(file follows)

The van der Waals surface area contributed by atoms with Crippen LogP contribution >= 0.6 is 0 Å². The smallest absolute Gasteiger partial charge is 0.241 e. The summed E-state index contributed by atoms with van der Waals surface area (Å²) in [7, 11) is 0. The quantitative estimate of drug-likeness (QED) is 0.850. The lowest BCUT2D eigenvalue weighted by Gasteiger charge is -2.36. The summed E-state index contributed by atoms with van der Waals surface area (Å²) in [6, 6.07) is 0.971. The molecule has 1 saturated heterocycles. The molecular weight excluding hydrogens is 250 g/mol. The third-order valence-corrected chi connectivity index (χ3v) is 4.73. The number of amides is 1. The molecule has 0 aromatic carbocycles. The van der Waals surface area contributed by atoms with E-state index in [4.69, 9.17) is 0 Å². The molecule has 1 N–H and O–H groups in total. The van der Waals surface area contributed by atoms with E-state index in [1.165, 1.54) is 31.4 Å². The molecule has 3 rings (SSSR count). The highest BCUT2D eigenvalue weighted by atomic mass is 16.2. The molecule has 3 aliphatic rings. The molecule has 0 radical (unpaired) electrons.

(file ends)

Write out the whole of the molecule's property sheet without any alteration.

The van der Waals surface area contributed by atoms with Crippen LogP contribution >= 0.6 is 0 Å². The smallest absolute Gasteiger partial charge is 0.241 e. The summed E-state index contributed by atoms with van der Waals surface area (Å²) in [7, 11) is 0. The quantitative estimate of drug-likeness (QED) is 0.850. The lowest BCUT2D eigenvalue weighted by Gasteiger charge is -2.36. The summed E-state index contributed by atoms with van der Waals surface area (Å²) in [6, 6.07) is 0.971. The molecule has 1 saturated heterocycles. The molecular weight excluding hydrogens is 250 g/mol. The third-order valence-corrected chi connectivity index (χ3v) is 4.73. The number of amides is 1. The molecule has 0 aromatic carbocycles. The van der Waals surface area contributed by atoms with E-state index in [4.69, 9.17) is 0 Å². The molecule has 1 N–H and O–H groups in total. The van der Waals surface area contributed by atoms with E-state index in [1.165, 1.54) is 31.4 Å². The molecule has 3 rings (SSSR count). The highest BCUT2D eigenvalue weighted by atomic mass is 16.2. The molecule has 3 aliphatic rings. The molecule has 0 radical (unpaired) electrons.